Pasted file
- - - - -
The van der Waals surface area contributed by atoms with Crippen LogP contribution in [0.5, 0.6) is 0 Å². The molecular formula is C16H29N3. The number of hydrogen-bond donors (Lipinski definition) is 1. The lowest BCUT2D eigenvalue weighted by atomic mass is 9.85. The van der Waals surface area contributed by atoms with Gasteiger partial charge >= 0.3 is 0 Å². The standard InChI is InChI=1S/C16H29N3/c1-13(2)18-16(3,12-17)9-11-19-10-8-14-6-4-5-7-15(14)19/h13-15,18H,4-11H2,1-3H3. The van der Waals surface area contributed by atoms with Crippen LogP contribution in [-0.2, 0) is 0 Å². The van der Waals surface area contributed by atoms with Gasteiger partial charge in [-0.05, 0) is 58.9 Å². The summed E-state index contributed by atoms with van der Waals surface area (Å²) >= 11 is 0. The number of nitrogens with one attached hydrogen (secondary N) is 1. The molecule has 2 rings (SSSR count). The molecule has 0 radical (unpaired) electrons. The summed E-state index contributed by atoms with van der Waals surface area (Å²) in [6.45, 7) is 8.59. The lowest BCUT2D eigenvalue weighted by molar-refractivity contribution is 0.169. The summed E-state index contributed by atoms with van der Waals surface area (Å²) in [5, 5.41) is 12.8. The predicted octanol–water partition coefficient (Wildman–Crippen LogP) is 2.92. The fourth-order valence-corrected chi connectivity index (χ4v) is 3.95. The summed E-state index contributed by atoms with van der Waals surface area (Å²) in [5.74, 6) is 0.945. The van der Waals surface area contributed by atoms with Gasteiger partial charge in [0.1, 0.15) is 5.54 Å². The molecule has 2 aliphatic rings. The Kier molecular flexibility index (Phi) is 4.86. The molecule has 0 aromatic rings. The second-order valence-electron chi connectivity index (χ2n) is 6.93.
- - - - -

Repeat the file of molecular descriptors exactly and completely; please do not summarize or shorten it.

The van der Waals surface area contributed by atoms with Crippen LogP contribution in [0.5, 0.6) is 0 Å². The molecular formula is C16H29N3. The number of hydrogen-bond donors (Lipinski definition) is 1. The lowest BCUT2D eigenvalue weighted by atomic mass is 9.85. The van der Waals surface area contributed by atoms with Gasteiger partial charge >= 0.3 is 0 Å². The standard InChI is InChI=1S/C16H29N3/c1-13(2)18-16(3,12-17)9-11-19-10-8-14-6-4-5-7-15(14)19/h13-15,18H,4-11H2,1-3H3. The van der Waals surface area contributed by atoms with Crippen LogP contribution in [-0.2, 0) is 0 Å². The van der Waals surface area contributed by atoms with Gasteiger partial charge in [-0.05, 0) is 58.9 Å². The summed E-state index contributed by atoms with van der Waals surface area (Å²) >= 11 is 0. The number of nitrogens with one attached hydrogen (secondary N) is 1. The molecule has 2 rings (SSSR count). The molecule has 0 radical (unpaired) electrons. The summed E-state index contributed by atoms with van der Waals surface area (Å²) in [6.45, 7) is 8.59. The lowest BCUT2D eigenvalue weighted by molar-refractivity contribution is 0.169. The summed E-state index contributed by atoms with van der Waals surface area (Å²) in [5, 5.41) is 12.8. The predicted octanol–water partition coefficient (Wildman–Crippen LogP) is 2.92. The fourth-order valence-corrected chi connectivity index (χ4v) is 3.95. The summed E-state index contributed by atoms with van der Waals surface area (Å²) in [5.74, 6) is 0.945. The van der Waals surface area contributed by atoms with Gasteiger partial charge in [0.1, 0.15) is 5.54 Å². The molecule has 2 aliphatic rings. The Kier molecular flexibility index (Phi) is 4.86. The molecule has 0 aromatic rings. The second-order valence-electron chi connectivity index (χ2n) is 6.93.